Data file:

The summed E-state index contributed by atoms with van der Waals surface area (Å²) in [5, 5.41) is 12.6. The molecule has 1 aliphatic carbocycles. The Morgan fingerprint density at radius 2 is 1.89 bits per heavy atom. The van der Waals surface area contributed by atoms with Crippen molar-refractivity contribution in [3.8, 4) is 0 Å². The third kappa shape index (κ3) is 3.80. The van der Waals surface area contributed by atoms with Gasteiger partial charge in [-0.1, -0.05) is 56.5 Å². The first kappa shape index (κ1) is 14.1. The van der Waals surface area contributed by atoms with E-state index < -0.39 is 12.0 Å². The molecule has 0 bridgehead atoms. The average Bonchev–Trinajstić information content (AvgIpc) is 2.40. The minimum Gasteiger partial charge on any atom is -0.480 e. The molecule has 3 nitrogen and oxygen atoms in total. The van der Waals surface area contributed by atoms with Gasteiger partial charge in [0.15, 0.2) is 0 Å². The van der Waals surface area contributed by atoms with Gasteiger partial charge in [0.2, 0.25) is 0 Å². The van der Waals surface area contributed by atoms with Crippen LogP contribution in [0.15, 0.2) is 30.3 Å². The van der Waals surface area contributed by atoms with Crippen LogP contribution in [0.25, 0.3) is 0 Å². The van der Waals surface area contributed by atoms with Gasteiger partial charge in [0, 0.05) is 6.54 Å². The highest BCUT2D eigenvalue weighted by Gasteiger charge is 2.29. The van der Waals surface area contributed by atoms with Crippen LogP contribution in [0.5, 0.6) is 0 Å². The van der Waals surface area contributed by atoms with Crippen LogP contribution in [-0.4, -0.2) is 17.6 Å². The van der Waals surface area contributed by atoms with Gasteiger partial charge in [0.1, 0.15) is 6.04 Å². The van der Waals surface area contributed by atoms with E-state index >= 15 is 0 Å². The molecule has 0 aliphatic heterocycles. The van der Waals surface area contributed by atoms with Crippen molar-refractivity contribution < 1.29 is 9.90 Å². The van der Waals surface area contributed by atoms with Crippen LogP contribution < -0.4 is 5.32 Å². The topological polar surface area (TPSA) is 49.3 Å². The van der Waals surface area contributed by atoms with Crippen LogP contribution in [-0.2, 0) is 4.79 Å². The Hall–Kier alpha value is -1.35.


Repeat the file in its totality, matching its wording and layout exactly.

The summed E-state index contributed by atoms with van der Waals surface area (Å²) in [5, 5.41) is 12.6. The molecule has 1 aliphatic carbocycles. The Morgan fingerprint density at radius 2 is 1.89 bits per heavy atom. The van der Waals surface area contributed by atoms with Crippen molar-refractivity contribution in [3.8, 4) is 0 Å². The third kappa shape index (κ3) is 3.80. The van der Waals surface area contributed by atoms with Gasteiger partial charge in [-0.1, -0.05) is 56.5 Å². The first kappa shape index (κ1) is 14.1. The van der Waals surface area contributed by atoms with E-state index < -0.39 is 12.0 Å². The molecule has 0 bridgehead atoms. The average Bonchev–Trinajstić information content (AvgIpc) is 2.40. The minimum Gasteiger partial charge on any atom is -0.480 e. The molecule has 3 nitrogen and oxygen atoms in total. The van der Waals surface area contributed by atoms with Gasteiger partial charge in [0.15, 0.2) is 0 Å². The van der Waals surface area contributed by atoms with Gasteiger partial charge in [0.2, 0.25) is 0 Å². The van der Waals surface area contributed by atoms with Crippen LogP contribution in [0.15, 0.2) is 30.3 Å². The van der Waals surface area contributed by atoms with Crippen LogP contribution in [0.25, 0.3) is 0 Å². The van der Waals surface area contributed by atoms with Gasteiger partial charge in [0, 0.05) is 6.54 Å². The highest BCUT2D eigenvalue weighted by Gasteiger charge is 2.29. The van der Waals surface area contributed by atoms with Crippen LogP contribution in [0.5, 0.6) is 0 Å². The van der Waals surface area contributed by atoms with Crippen LogP contribution in [-0.4, -0.2) is 17.6 Å². The van der Waals surface area contributed by atoms with Gasteiger partial charge in [0.1, 0.15) is 6.04 Å². The van der Waals surface area contributed by atoms with E-state index >= 15 is 0 Å². The molecule has 0 aliphatic heterocycles. The van der Waals surface area contributed by atoms with Crippen molar-refractivity contribution < 1.29 is 9.90 Å². The van der Waals surface area contributed by atoms with Crippen LogP contribution < -0.4 is 5.32 Å². The topological polar surface area (TPSA) is 49.3 Å². The van der Waals surface area contributed by atoms with Crippen LogP contribution in [-0.2, 0) is 4.79 Å². The Hall–Kier alpha value is -1.35.